To be continued...

Memorable quotes:

Scully: What are you watching?
Mulder: Something that just came in the mail.
Scully: That's not your usual brand of entertainment. What is it?
Mulder: According to the magazine ad I answered, it's an alien autopsy. Guaranteed authentic.
Scully: You spent money for this?

Scully: Either they can't locate an interpreter, or the interpreter they located didn't interpret the instructions and got lost somewhere, I don't know which.

Scully: Well, what do you wanna do now, drop it?
Mulder: No, I've paid my $29.95, Scully. I think I'm entitled to a few more answers, don't you think?

Penny: Oh my God, she's one.
Scully: One what?
Lottie: One of us.

Skinner: Whatever you stepped in on this case is being tracked into my office, and I don't like the smell of it.

Senator Richard Matheson: A good chess player knows which pieces to sacrifice - and when.

Mulder: Why do you refuse to believe?
Scully: Believing's the easy part, Mulder. I just need more than you - I need proof.
Mulder: You think that believing is easy...

(I feel like he's not so much asking her, here, but reflecting sadly on her statement in light of his lifelong struggle to believe. Excellent reading of the line, David).

The X-Files - S3:E8 "Oubliette"

[ S3:E7 "The Walk" <<< Season 3 >>> S3:E9 "Nisei" ]

This is a bit of a frustrating episode. The subject is abductions - but not the alien kind. It starts out in a Washington state high school. A photographer's assistant gazes at a pretty teenage girl (the radiant Jewel Staite) for a moment too long, as if to let the audience know that he's a creep (groan). And, sure enough, he proceeds to kidnap the 15 year old little girl (make sure you say "little" a few times so the audience gets the point -ed) from her bed at night, right in front of her terrified younger sister.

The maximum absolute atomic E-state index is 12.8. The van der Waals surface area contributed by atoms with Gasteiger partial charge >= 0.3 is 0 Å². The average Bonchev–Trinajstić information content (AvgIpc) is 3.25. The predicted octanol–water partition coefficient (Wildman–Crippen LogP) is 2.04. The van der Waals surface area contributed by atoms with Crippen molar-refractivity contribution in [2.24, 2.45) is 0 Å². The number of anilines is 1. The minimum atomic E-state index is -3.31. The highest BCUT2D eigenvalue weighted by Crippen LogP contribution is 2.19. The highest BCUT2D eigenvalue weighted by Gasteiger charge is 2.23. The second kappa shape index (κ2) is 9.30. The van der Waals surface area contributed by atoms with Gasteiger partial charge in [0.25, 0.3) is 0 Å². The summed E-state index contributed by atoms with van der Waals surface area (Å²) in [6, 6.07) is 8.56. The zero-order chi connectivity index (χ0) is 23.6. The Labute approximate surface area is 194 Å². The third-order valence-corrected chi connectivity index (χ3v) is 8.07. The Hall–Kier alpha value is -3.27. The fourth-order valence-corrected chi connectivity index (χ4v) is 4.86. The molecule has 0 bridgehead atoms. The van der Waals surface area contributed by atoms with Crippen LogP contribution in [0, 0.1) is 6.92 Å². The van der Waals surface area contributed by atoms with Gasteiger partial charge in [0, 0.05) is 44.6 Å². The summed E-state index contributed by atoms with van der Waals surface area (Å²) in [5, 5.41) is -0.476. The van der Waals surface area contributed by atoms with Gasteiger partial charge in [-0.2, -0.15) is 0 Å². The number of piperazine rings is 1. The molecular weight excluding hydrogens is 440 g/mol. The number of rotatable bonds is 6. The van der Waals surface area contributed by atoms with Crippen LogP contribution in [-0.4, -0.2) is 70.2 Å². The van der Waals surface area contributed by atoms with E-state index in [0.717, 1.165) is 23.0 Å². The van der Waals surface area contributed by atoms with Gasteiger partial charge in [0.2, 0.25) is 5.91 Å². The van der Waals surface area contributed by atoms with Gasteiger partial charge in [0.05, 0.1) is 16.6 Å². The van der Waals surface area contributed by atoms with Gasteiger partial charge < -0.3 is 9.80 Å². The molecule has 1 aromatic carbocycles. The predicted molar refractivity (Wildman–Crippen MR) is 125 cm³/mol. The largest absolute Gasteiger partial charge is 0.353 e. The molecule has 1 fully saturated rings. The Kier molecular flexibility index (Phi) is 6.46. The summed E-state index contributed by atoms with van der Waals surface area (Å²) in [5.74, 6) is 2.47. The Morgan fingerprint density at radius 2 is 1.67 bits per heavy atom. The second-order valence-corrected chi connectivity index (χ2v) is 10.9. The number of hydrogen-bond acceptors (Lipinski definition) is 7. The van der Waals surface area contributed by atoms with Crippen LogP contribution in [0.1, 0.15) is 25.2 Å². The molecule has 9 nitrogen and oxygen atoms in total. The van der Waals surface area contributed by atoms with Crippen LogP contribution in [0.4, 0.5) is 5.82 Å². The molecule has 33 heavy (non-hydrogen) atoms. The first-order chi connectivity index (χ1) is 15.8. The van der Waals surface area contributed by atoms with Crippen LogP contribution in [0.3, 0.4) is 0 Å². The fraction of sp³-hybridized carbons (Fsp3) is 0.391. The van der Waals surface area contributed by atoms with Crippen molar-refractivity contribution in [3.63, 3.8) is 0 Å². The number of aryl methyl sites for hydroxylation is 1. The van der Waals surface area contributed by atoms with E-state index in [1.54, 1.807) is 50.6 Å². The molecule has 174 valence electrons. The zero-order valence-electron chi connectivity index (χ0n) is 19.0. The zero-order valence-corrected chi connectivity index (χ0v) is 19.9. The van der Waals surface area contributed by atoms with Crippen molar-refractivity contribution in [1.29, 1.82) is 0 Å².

Mulder joins the case when a previous kidnapping victim starts experiencing "empathic transference", linking her to the most recent abduction. For once, he is more sensitive than Scully towards the plight of a woman in a man's world. But when Scully brings up the issue of Mulder's sister (in a perfect example of writing that's "too on the nose"), he rightly argues that it's a bit of a leap in this case. This is a rare example of Mulder and Scully being out of phase - not just disagreeing about what conclusion the evidence points to; they're nearly at each other's throats here. It's not fun to watch.

Neither are the episode's protagonist, nor its antagonist. The kidnapper is an uncommunicative subhuman with no clear motive (beyond animal instinct - except all he does is keep girls locked up in his basement) who serves only to put an innocent girl in jeopardy. The previous survivor has the potential to be a morally complicated character, as Mulder has to balance his sensitivity toward the victim of a serious trauma, with the possibility that if he pushes her a little, she might be able to rescue another girl from harm. But her reticence to help goes largely unexplored, and so she comes off rather unsympathetically, as a textbook definition of "damaged goods".

The episode has some creepy moments, but altogether it feels too contrived, like a case of forced sensitivity to the issue of kidnapping, almost as an apology for the show's questionable approach toward the issue of rape in last season's Excelsis Dei. In conclusion, Oubliette is best forgotten.

Memorable quotes:

Kidnapper: Nobody's gonna spoil us.

Lucy: So what's your point?  All of us kidnap victims gotta stick together?
Mulder: No.

(Actually, I'm pretty sure that's exactly what the script is saying).

Scully: I hate to say this Mulder, but I think you just ran out of credibility.

Scully: You don't see what you're doing, do you, Mulder? You are so close to this that you just don't see it.
Mulder: What don't I see?